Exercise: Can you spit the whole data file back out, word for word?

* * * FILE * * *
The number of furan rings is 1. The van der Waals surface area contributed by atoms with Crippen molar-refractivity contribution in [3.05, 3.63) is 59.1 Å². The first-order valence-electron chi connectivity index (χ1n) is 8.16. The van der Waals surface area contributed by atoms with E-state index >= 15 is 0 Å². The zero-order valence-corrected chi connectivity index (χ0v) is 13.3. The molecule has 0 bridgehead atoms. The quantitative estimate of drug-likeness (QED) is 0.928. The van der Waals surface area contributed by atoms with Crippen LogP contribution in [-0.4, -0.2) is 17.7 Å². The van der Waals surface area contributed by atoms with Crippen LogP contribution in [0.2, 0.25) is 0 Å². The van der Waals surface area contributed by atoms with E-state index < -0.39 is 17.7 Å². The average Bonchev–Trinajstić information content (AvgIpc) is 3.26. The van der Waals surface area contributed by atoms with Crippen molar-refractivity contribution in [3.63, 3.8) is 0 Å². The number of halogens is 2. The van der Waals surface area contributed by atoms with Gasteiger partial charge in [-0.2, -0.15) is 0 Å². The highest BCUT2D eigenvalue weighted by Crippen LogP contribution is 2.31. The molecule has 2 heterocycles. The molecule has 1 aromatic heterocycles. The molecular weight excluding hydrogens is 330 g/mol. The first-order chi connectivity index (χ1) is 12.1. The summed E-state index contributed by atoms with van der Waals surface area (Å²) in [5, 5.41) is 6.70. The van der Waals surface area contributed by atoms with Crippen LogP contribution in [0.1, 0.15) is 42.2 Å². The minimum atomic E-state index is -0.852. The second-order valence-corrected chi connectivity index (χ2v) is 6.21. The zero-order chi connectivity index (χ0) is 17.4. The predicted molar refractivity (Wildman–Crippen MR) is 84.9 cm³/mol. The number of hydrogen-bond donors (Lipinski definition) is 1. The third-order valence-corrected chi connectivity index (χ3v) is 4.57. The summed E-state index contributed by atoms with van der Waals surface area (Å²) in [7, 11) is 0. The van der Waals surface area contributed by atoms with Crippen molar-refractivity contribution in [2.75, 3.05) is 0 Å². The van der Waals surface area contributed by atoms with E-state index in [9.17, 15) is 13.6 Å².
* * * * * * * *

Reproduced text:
The number of furan rings is 1. The van der Waals surface area contributed by atoms with Crippen molar-refractivity contribution in [3.05, 3.63) is 59.1 Å². The first-order valence-electron chi connectivity index (χ1n) is 8.16. The van der Waals surface area contributed by atoms with E-state index >= 15 is 0 Å². The zero-order valence-corrected chi connectivity index (χ0v) is 13.3. The molecule has 0 bridgehead atoms. The quantitative estimate of drug-likeness (QED) is 0.928. The van der Waals surface area contributed by atoms with Crippen LogP contribution in [-0.4, -0.2) is 17.7 Å². The van der Waals surface area contributed by atoms with Crippen LogP contribution in [0.2, 0.25) is 0 Å². The van der Waals surface area contributed by atoms with E-state index < -0.39 is 17.7 Å². The average Bonchev–Trinajstić information content (AvgIpc) is 3.26. The van der Waals surface area contributed by atoms with Crippen molar-refractivity contribution in [3.63, 3.8) is 0 Å². The number of halogens is 2. The van der Waals surface area contributed by atoms with Gasteiger partial charge in [-0.2, -0.15) is 0 Å². The highest BCUT2D eigenvalue weighted by Crippen LogP contribution is 2.31. The molecule has 2 heterocycles. The molecule has 1 aromatic heterocycles. The molecular weight excluding hydrogens is 330 g/mol. The first-order chi connectivity index (χ1) is 12.1. The summed E-state index contributed by atoms with van der Waals surface area (Å²) in [5, 5.41) is 6.70. The van der Waals surface area contributed by atoms with Crippen LogP contribution in [0.1, 0.15) is 42.2 Å². The minimum atomic E-state index is -0.852. The second-order valence-corrected chi connectivity index (χ2v) is 6.21. The zero-order chi connectivity index (χ0) is 17.4. The predicted molar refractivity (Wildman–Crippen MR) is 84.9 cm³/mol. The number of hydrogen-bond donors (Lipinski definition) is 1. The third-order valence-corrected chi connectivity index (χ3v) is 4.57. The summed E-state index contributed by atoms with van der Waals surface area (Å²) in [7, 11) is 0. The van der Waals surface area contributed by atoms with Crippen molar-refractivity contribution in [2.75, 3.05) is 0 Å². The van der Waals surface area contributed by atoms with E-state index in [9.17, 15) is 13.6 Å².